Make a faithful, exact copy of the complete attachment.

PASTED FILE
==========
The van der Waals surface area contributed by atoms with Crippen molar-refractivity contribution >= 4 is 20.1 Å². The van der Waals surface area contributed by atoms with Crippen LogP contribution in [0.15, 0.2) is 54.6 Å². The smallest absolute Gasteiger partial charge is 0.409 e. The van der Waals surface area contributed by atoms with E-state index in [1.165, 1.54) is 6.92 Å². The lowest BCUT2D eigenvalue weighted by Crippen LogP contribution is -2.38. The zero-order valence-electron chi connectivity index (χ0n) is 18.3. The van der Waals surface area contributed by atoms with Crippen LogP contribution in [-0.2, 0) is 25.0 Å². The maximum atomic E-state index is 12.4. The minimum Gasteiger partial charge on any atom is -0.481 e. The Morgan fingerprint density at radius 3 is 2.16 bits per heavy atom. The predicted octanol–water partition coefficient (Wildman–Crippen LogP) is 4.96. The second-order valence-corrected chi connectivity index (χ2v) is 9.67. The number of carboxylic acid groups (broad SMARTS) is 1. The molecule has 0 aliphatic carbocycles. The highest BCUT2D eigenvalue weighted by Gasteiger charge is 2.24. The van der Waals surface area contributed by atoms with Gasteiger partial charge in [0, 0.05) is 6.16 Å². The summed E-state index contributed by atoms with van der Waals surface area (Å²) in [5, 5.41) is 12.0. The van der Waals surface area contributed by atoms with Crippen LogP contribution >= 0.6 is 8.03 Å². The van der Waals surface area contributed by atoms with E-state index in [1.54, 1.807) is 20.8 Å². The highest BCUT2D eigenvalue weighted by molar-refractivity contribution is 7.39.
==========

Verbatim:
The van der Waals surface area contributed by atoms with Crippen molar-refractivity contribution >= 4 is 20.1 Å². The van der Waals surface area contributed by atoms with Crippen LogP contribution in [0.15, 0.2) is 54.6 Å². The smallest absolute Gasteiger partial charge is 0.409 e. The van der Waals surface area contributed by atoms with E-state index in [1.165, 1.54) is 6.92 Å². The lowest BCUT2D eigenvalue weighted by Crippen LogP contribution is -2.38. The zero-order valence-electron chi connectivity index (χ0n) is 18.3. The van der Waals surface area contributed by atoms with Crippen LogP contribution in [-0.2, 0) is 25.0 Å². The maximum atomic E-state index is 12.4. The minimum Gasteiger partial charge on any atom is -0.481 e. The Morgan fingerprint density at radius 3 is 2.16 bits per heavy atom. The predicted octanol–water partition coefficient (Wildman–Crippen LogP) is 4.96. The second-order valence-corrected chi connectivity index (χ2v) is 9.67. The number of carboxylic acid groups (broad SMARTS) is 1. The molecule has 0 aliphatic carbocycles. The highest BCUT2D eigenvalue weighted by Gasteiger charge is 2.24. The van der Waals surface area contributed by atoms with Gasteiger partial charge in [0, 0.05) is 6.16 Å². The summed E-state index contributed by atoms with van der Waals surface area (Å²) in [5, 5.41) is 12.0. The van der Waals surface area contributed by atoms with Crippen LogP contribution >= 0.6 is 8.03 Å². The van der Waals surface area contributed by atoms with E-state index in [1.54, 1.807) is 20.8 Å². The highest BCUT2D eigenvalue weighted by molar-refractivity contribution is 7.39.